One common complaint in anticapitalist circles is that the system of rights which once was designed to apply to human beings has been, through judicial interpretation, extended to so-called juridical persons–not persons at all, that is.
Thus, corporations are given the right to free speech, which somehow gets equated to the right to fund electoral campaigns, such as in the US after the infamous Citizens United supreme court decision, allowing for an unprecedented interference with the formation of public opinion.
Moreover, corporations veil their owners and agents from the consequences of their actions. The notion of limited liability, whereby a corporation’s owners aren’t accountable with their own money and goods for the corporation’s misdeeds, practically creates incentives for abuse and is, doubtless, one of the most extraordinary–and yet unacknowledged–subsidies in history. But is the hostility to corporate personhood and limited liability fully justified, or is there a way we can use them towards our own ends, and, perhaps, limit the damage?
Reconsidering hostility to corporate personhood
The notion that particular associations of persons are imbued with a legal personality–which essentially means they are the nucleus for rights and duties–is much older than one may think, and far precedes the existence of capitalism. One of the first examples was the attribution of legal personality to the Roman people as a whole, which held in common the property of the ager publicus–or public land. This land, which came into the hands of the state through the expropriation of Rome’s enemies, was then often parcelled out in long-term leases to veteran soldiers, or poor small tenants. Nor was this the only case where Roman law recognised the existence of a corporate identity. The roman collegia, which were associations of three or more citizens for very heterogeneous ends (priestly functions, guilds, business associations…) were also acknowledged as having a personality different from that of their constituting members, though, of course, they had to be represented by agents at court.
It should not be surprising that the modern identification of personhood with humanity didn’t hold during many periods in history. Roman law recognised no effective legal personality to slaves, and only limited forms thereof to very broad groups such as women, foreigners, conquered subjects, and male sons under paternal authority (which lasted until the death of the father or a formal act of emancipation).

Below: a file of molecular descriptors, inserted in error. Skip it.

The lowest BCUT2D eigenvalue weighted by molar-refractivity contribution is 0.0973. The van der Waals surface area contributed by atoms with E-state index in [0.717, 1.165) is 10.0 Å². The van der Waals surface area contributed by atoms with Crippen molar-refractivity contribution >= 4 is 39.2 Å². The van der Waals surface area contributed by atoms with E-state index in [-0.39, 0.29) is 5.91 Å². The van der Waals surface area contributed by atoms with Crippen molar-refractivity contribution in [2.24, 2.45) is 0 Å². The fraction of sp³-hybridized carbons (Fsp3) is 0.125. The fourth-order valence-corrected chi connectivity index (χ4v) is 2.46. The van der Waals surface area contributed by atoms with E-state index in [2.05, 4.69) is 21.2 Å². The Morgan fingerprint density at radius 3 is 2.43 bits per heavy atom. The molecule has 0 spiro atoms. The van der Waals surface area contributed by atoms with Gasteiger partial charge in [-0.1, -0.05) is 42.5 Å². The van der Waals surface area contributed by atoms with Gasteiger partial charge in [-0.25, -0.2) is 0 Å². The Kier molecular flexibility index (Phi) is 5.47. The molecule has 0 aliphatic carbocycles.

Different forms of legal personality arose in history to deal with the unavoidable fact that humans are cooperative, and can’t achieved all that much by themselves. Thus, in the Middle Ages, cities, church institutions, guilds, business partnerships, and even families, could and did achieve legal personality, allowing them to enter into binding contracts, discipline and choose their members, defend their interests in courts of law, and generally participate in the economic and legal traffic. As a contrast, there were instances where the removal of personality was used as a form of punishment. This is the case of outlaws in the Icelandic commonwealth, or of the civil death imposed by some states.
Without intending to do a full survey–readers probably are noticing I approve of the historical approach–the point is clear that identifying persons–by which the law means subjects of rights and duties–with human beings, and vice versa, is the result of a rather modern expectation. We can to some extent attribute it to the results of the French Revolution, with its declarations of the Rights of Man, and the progressive disolution of complex, communitarian feudal institutions into the more streamlined and rationalised bourgeois ones, grounded on the free binding decisions of equal citizens. Yet this system which worked remarkably well for destroying many of the forms of common property held before then by the people, under more or less disguised feudal forms1, proved inadequate to construct anything but small-scale arrangements.